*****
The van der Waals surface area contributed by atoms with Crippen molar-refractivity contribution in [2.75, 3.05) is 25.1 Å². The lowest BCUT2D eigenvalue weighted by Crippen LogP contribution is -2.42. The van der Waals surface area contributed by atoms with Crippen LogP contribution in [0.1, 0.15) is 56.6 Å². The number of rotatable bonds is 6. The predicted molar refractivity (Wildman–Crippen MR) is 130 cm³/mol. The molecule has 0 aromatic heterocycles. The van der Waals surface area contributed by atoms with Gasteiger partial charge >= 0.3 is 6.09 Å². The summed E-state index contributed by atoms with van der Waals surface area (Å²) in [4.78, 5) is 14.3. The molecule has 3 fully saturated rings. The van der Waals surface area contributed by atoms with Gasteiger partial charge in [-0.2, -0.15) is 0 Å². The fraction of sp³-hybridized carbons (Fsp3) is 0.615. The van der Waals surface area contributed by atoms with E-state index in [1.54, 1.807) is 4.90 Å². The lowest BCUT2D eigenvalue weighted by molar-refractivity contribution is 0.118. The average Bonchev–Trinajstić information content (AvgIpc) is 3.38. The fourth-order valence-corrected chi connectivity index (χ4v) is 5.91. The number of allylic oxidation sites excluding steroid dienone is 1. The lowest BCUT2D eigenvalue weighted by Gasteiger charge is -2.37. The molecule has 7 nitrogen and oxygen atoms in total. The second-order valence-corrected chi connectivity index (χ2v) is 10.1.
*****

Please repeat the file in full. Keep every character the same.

The van der Waals surface area contributed by atoms with Crippen molar-refractivity contribution in [2.75, 3.05) is 25.1 Å². The lowest BCUT2D eigenvalue weighted by Crippen LogP contribution is -2.42. The van der Waals surface area contributed by atoms with Crippen LogP contribution in [0.1, 0.15) is 56.6 Å². The number of rotatable bonds is 6. The predicted molar refractivity (Wildman–Crippen MR) is 130 cm³/mol. The molecule has 0 aromatic heterocycles. The van der Waals surface area contributed by atoms with Gasteiger partial charge >= 0.3 is 6.09 Å². The summed E-state index contributed by atoms with van der Waals surface area (Å²) in [4.78, 5) is 14.3. The molecule has 3 fully saturated rings. The van der Waals surface area contributed by atoms with Gasteiger partial charge in [-0.2, -0.15) is 0 Å². The fraction of sp³-hybridized carbons (Fsp3) is 0.615. The van der Waals surface area contributed by atoms with E-state index in [1.54, 1.807) is 4.90 Å². The lowest BCUT2D eigenvalue weighted by molar-refractivity contribution is 0.118. The average Bonchev–Trinajstić information content (AvgIpc) is 3.38. The fourth-order valence-corrected chi connectivity index (χ4v) is 5.91. The number of allylic oxidation sites excluding steroid dienone is 1. The lowest BCUT2D eigenvalue weighted by Gasteiger charge is -2.37. The molecule has 7 nitrogen and oxygen atoms in total. The second-order valence-corrected chi connectivity index (χ2v) is 10.1.